From John Britton’s The original picture of London, 26th ed. (1826)
Two years before Burlington Arcade opened, the Gentleman’s Magazine published an article describing some of the reasons for its construction:
It is said that after numerous deliberations, Lord George Cavendish [1st Earl of Burlington] has determined to appropriate a proportion of the grounds connected with Burlington House for the gratification of the publick, and to give employment to industrious females…What first gave birth to the idea was the great annoyance to which the garden is subject from the inhabitants of a neighbouring street throwing oyster-shells, &c., over the wall. The intended erections will prevent these nuisances in future and also block out their view of so delightful a place. (Gentleman’s Magazine, Sept. 1817, p. 272)
Going beyond the fact that Burlington Arcade served Lord Cavendish as a garden fence – a very ornate one, mind you – later visitors understandably commented on its merits as a fashionable, commercial space. In the 1822 edition of Samuel Leigh’s New Picture of London, the author states how Burlington Arcade, ‘is a handsome covered avenue…containing 72 genteel shops’ while during a trip to London, the Polish philosopher, Krystyn Lach-Szyrma (1790–1866) noted how:
High society only frequent places dedicated to fashion…a similar sight can be seen in Burlington Arcade in Bond Street, which is built in the shape of a long gallery lined on both sides with shops…
Both works, however, comment emphatically how the arcade is flanked by two doormen, ‘to keep out improper visitors.’
Turning away from these descriptive sources, the library’s collection of London directories allows a glimpse into who was trading in the arcade. Looking at Robson’s London Commercial Directory…for 1830, for example, we can see most of the shops specialised in the luxury clothing trade: listed were nine hosiers, two ladies shoe makers, eight milliners, two boot makers and one haberdasher. Moreover, although the directory only provides us with a list of names and their trade, one can make cautious, but educated guesses about some of the traders: at No. 15 Burlington Arcade was the hosier David Peden who also had another outlet on 228 Regent St. – presumably quite a successful retailer, while at No. 40 was the milliner Eliza Rainger, whose shop was next door to the jeweller, Frederick Raigner – possibly a late Georgian husband and wife business team?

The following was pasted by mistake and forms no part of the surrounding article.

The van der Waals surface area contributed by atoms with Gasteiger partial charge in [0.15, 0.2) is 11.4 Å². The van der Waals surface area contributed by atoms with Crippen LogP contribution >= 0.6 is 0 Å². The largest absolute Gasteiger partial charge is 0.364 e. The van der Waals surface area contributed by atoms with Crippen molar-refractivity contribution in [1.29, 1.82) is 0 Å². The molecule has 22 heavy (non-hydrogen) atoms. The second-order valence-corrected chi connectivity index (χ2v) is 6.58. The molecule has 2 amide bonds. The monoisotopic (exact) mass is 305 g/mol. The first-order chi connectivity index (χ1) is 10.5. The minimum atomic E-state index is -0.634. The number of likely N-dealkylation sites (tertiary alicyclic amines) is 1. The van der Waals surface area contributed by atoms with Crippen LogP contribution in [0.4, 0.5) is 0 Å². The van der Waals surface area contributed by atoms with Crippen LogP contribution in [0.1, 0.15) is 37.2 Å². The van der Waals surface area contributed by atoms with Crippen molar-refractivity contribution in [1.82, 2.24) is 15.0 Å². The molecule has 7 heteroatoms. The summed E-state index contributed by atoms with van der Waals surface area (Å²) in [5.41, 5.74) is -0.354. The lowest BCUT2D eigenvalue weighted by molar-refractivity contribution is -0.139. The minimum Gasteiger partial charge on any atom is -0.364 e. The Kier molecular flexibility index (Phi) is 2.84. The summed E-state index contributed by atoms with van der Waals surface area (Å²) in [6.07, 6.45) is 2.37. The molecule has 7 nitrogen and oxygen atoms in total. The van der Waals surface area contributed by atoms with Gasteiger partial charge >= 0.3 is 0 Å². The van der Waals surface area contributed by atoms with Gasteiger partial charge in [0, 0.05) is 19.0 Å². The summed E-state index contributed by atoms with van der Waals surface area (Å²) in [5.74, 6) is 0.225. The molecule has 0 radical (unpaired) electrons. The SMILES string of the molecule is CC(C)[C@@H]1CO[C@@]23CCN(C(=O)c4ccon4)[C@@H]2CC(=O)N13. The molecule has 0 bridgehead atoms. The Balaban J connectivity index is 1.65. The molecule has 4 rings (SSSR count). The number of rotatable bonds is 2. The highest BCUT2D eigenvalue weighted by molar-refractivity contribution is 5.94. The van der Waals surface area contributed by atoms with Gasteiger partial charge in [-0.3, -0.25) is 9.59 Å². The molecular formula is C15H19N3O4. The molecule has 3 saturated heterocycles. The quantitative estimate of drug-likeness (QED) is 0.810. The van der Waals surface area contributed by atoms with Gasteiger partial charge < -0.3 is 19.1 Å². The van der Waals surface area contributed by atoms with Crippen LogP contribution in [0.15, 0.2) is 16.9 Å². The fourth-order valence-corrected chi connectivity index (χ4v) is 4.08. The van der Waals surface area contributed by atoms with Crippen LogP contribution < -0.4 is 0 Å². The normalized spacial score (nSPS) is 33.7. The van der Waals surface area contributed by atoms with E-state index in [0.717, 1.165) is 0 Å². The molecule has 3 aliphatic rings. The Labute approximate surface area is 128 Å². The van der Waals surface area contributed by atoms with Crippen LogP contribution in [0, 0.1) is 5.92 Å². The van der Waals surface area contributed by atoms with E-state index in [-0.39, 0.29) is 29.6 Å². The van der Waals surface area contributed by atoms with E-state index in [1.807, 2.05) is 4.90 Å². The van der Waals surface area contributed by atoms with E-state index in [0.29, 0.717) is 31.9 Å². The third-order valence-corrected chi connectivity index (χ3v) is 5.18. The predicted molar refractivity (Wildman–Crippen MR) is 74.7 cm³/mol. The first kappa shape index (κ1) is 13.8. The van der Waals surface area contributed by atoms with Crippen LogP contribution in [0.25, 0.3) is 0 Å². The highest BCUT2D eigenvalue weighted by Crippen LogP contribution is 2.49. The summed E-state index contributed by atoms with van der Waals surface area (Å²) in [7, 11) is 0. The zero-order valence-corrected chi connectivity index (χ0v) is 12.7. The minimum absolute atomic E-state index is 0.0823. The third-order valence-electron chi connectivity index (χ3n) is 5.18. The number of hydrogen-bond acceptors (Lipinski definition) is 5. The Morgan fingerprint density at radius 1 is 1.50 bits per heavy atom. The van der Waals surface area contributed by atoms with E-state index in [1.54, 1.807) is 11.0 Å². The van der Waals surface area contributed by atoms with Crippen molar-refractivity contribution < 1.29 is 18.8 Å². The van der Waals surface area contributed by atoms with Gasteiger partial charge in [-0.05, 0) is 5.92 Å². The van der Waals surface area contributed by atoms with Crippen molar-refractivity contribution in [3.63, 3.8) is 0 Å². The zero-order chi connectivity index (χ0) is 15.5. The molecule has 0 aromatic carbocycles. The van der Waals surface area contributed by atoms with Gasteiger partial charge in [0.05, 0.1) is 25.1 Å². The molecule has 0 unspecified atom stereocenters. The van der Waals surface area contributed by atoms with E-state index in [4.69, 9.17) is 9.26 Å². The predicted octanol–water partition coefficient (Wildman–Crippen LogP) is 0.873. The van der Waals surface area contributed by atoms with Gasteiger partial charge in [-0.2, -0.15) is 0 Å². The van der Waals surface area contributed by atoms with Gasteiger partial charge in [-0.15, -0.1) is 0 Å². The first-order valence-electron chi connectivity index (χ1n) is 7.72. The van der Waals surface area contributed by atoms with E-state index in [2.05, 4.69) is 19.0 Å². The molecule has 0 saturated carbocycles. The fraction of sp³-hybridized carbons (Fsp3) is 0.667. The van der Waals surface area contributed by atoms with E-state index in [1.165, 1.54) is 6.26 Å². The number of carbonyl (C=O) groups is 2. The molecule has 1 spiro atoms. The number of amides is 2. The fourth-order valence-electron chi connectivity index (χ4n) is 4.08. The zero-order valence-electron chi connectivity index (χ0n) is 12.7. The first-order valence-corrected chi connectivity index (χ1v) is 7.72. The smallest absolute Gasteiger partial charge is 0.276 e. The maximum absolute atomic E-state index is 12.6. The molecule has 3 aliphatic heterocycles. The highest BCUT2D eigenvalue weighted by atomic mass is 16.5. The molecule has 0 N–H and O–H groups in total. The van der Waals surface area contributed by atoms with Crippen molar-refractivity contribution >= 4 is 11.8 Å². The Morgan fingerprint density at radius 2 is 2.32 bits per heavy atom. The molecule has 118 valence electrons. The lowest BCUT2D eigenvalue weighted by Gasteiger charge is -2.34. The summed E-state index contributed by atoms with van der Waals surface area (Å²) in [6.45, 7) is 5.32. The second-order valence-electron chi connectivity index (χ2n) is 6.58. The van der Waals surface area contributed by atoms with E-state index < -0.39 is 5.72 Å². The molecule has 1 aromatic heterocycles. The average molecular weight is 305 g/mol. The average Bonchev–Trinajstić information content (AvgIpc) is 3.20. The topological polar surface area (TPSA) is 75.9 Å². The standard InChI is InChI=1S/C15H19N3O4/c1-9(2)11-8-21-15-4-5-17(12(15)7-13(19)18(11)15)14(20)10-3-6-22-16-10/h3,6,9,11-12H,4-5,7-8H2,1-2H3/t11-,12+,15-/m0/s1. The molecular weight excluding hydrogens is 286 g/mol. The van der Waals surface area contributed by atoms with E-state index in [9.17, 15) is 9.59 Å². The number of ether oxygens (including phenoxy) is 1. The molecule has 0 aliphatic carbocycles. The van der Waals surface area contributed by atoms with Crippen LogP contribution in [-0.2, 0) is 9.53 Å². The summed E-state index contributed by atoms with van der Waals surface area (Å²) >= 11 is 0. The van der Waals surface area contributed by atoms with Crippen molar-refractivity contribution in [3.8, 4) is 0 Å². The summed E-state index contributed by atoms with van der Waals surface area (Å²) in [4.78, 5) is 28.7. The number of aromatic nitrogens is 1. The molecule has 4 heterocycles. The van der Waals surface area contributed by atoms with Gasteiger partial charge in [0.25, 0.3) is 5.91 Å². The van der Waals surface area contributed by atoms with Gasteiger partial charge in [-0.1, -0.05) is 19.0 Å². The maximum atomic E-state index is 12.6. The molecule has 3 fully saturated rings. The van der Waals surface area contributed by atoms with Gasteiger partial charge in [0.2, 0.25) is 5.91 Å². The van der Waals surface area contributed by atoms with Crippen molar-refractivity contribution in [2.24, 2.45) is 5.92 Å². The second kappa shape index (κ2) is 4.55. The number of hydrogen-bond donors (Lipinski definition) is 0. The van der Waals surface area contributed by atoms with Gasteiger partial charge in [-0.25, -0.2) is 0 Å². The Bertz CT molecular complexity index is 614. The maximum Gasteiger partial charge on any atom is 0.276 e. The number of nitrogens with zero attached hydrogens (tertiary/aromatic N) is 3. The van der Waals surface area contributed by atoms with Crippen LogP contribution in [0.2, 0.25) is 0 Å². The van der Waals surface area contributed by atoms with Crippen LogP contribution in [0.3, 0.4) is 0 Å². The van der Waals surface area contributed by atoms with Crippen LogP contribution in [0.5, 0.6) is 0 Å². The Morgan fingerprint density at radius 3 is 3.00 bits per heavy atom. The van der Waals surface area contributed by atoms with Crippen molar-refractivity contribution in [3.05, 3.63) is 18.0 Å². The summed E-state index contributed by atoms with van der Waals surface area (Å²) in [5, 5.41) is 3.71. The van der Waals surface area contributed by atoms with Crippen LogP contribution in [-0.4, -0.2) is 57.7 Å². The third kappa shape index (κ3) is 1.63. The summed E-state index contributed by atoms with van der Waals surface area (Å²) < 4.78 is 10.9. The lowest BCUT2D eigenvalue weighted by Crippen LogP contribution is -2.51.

From a facsimile of the 1812 Langley & Belch New Map of London.
Looking beyond Burlington Arcade to the streets to the north, the library’s directories reveal something of the early history of tailoring in Mayfair. Although Savile Row is now synonymous with luxury, bespoke tailoring, this was not always the case. According to Johnstone’s London Commercial Guide for 1817 Savile Row (or Street as it was still known) was the haunt mainly of medical professionals. It was nearby Cork Street where many tailors decided to trade. This trend is confirmed in Pigot’s Directory, 1826-7 and Robson’s London Directory, 1830 and 1835. However one does start to see a rise from 1830 (in 1830 four tailors were based in Savile Row, in 1835 this had risen to seven). Interestingly one of those listed, trading at No. 32 Savile Row was James Poole, whose son, Henry Poole (1814–1876) would go on to mark Savile Row as the destination for luxury tailoring in Victorian Britain and also invent the dinner jacket in 1865 for his friend, Bertie, the Prince of Wales.
In the 1923 Handbook to the Gold Coast, editor John Maxwell advises British crown agents and merchants moving to West Africa on what fashions were appropriate in those far-flung colonies. Some of his recommendations fit seamlessly into our Lawrence of Arabia stereotype of the empire’s explorers, like his worshipful praise of khaki, styled either as “shorts or long trousers.” “There’s nothing better,” Maxwell declares, though he warns that because “clothes deteriorate quicker in the tropics…it is therefore advisable to be on the safe side and take a small surplus rather than too little.”
However, his advice to bring “a housewife with a good supply of darning wool, thread, needles, buttons, etc.,” may be jarring for the modern reader unacquainted with the “housewife” sewing kits popular in the British army in the 19th and 20th centuries. Those young colonists who did pack up their human housewives were “advised to get in touch, through the Colonial Office, with the wife of some member of the department who has been to West Africa.”
The 1928 edition of the Handbook to the Gold Coast advertises the perfect underwear & shoes for the tropics.
Travel writing is full of the familiar and the strange, both for the author and the reader trying to piece together the history of fashion through letters and journals where clothes are described either meticulously or barely at all. If only those gentlemen on their Grand Tours had given us an archive of selfies, a repository of vanity that would have saved hours scrounging through cramped handwritten letters for the smallest detail.
While no such archive exists, we are lucky to have a prodigious supply of travel writing that illustrates a remarkable amount of fashion over the past few centuries. Though lacking the cultural nuance of someone speaking for their own country, these outsider perspectives offer a physical, and often blunt, description of how the people they met presented themselves.